If you follow my philosophy look at:

How can we get this higher up the “desired” list of features?
Both the New Zealanders and southern Africans have projects dealing with this.
Ours is visible at https://www.inaturalist.org/projects/interactions-s-afr 4

Basically, we record only the active interaction (i.e. “a eats b”, not “b is eaten by a” - the latter just being the reciprocal of the first), although user pressure has resulted in us adding a passive field for the reciprocal observation, given that observations fields link only one way, so that these observations do not display their hosts) as:

Visiting flowers: https://www.inaturalist.org/observations?field:Visiting%20a%20flower%20of:%20(Interaction) 6
Eating: https://www.inaturalist.org/observations?field:Eating:%20(Interaction) 5
Parasitizing: https://www.inaturalist.org/observations?field:Parasitizing:%20(Interaction) 1
Attached to: https://www.inaturalist.org/observations?field:attached%20to:%20(Interaction)
Carrying: https://www.inaturalist.org/observations?field:Carrying:%20(Interaction) 1
Associated with: https://www.inaturalist.org/observations?field:Associated%20with:%20(Interaction)
& the passive

Note that in each case the field value is the url of the interacting observation. Unfortunately we cannot use this is a query to summarize the interactions.
We can ask
“What flowers does the Cape Sugarbird Visit?” - https://www.inaturalist.org/observations?place_id=113055&subview=grid&taxon_id=13442&field:Visiting%20a%20flower%20of:%20(Interaction)= 3
but we will only see the bird, and not the flowers, even though all the urls to the flowers are in the field - see: https://www.inaturalist.org/observation_fields/7459 2.

In over 5 years of using this “set” of interactions, we have never had a request to add additional interactions (e.g. Eating = preys on = killing to eat - i.e. “killing for fun” has not cropped up), although it would be nice to have a hierarchical dictionary of interactions (e.g. visiting a flower > pollinating a flower (> for nectar, pollen, oil, gum)/robbing a flower/, etc

I’m happy to leave the test=interactions thing available, I’m just not going to make it visible by default or integrate it into the UI. I don’t think we need to ice this topic, as I think the title sums up what we want pretty well. Personally, I think the Feature Requests category is a way to gauge what kinds of things people are interested in, and not necessarily specific implementation plans, so it’s valuable to me to know how many people chose to upvote this. In fact, I will spend one of my votes on it right now

plant Lantana camara apparently “visits flowers of” 46 species of insects, rather than the other way around https://www.inaturalist.org/taxa/50333-Lantana-camara?test=interactions 13). Is it a functionality you can leave available, or are there reasons not to do so?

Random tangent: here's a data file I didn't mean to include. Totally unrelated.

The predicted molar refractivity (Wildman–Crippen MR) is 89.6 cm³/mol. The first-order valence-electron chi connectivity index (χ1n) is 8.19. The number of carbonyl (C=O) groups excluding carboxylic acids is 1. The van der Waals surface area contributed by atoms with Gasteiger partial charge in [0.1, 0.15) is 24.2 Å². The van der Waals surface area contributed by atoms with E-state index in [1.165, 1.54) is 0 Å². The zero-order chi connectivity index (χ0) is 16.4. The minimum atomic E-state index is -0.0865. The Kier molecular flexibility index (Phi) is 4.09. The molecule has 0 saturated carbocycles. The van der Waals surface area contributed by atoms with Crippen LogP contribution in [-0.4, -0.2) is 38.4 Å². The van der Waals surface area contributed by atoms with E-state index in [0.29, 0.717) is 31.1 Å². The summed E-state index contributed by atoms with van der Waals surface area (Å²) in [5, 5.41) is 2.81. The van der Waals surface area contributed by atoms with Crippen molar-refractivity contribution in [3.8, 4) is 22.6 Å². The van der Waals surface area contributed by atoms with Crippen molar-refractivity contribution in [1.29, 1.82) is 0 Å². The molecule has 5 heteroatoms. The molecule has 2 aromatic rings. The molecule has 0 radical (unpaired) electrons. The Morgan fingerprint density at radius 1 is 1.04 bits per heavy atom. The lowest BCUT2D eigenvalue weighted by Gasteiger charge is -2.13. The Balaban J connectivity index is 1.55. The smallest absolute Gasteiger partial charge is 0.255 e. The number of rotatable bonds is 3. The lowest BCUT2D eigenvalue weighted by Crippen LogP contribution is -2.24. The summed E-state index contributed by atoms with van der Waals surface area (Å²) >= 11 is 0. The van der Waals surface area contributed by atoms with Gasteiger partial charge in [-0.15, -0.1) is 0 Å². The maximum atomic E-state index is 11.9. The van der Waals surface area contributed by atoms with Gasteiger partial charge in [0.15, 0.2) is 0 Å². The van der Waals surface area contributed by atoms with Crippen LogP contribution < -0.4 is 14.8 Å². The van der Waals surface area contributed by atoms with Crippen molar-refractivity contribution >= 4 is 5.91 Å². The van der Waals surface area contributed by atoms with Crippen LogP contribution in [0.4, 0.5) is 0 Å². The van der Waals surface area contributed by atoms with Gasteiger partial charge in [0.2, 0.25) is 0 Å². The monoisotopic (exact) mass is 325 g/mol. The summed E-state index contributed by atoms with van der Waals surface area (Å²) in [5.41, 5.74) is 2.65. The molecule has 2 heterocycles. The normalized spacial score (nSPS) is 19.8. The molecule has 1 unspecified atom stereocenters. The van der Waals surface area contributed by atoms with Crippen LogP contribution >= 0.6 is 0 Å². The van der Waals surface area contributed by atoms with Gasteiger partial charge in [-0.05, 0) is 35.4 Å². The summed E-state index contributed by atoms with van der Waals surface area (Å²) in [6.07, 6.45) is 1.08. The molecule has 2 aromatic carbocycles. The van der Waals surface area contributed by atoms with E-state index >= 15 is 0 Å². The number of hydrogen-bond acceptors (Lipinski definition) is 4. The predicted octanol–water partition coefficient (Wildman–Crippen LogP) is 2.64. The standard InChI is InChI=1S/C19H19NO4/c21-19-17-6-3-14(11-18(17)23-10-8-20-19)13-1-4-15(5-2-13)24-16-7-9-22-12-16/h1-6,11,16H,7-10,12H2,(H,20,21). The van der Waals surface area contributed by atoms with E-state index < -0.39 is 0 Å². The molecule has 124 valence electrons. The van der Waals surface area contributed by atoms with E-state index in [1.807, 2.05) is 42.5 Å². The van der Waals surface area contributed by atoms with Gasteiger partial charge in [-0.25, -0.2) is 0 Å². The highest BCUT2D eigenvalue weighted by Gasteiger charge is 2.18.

We investigated this when we redesigned the taxon page in 2016 (yikes, that was a while ago). I just made it so you can see what we did by appending test=interactions to any taxon page URL, and I’ll use examples to explain why we didn’t develop this any further.

The big problem looming over this whole feature is that observation fields are a bad way to model interactions. Since they represent a totally uncontrolled vocabulary, they’re rife with synonymous fields, so it’s hard interpret situations where, for example, there are both eats and preys on interactions, e.g. https://www.inaturalist.org/taxa/117520-Enhydra-lutris-nereis?test=interactions 28. What’s the difference? Why are both supported?

Another problem is that using observation fields to model interactions means that one of the two taxa in the interaction is not subject to crowdsourced identification, so anyone can say that oaks eat humans and there’s nothing the community can do to correct that. As an example, here’s a butterfly that supposedly eats itself: https://www.inaturalist.org/taxa/51097-Papilio-zelicaon?test=interactions 16. It doesn’t, this is just due to an erroneously added observation field. Site curators could just delete this field, but that’s generally not how we like to perform quality control at iNat.

On top of that, we really wanted to incorporate data from GLoBI 12, since we like them and we think it’s cool that they incorporate iNat interaction data, but mapping taxonomies and field semantics proved a hassle, and again it presents the problem of data that the iNat community can’t correct if they find errors.

What we’d like to do is to make a new feature for interactions where an interaction is a relationship between two observations with clear and controlled semantics (to the extent that that’s possible). So instead adding an obs field that says an obs of an oak represents that oak eating a human, you would create an interaction and have to choose two observations, one of an oak and another of a human, and choose “eating” from a menu of interaction types where “eating” means “taxon A is putting all or part of taxon B inside its body for the purpose of personal metabolism” or something. Other users could then vote on whether that was the correct interaction type, and the two observations could be independently identified. We could try and pre-populate this new kind of data with observation fields, or at least make a tool that helps people review their own interaction obs fields to make new-style interactions out of them. That’s a lot more work, though, and it hasn’t really been a priority, so we haven’t gotten around to it.

Anyway, that’s a long way of saying that I agree this would be cool, but doing it right will take considerable effo

Publicado el agosto 31, 2018 02:48 TARDE por ahospers ahospers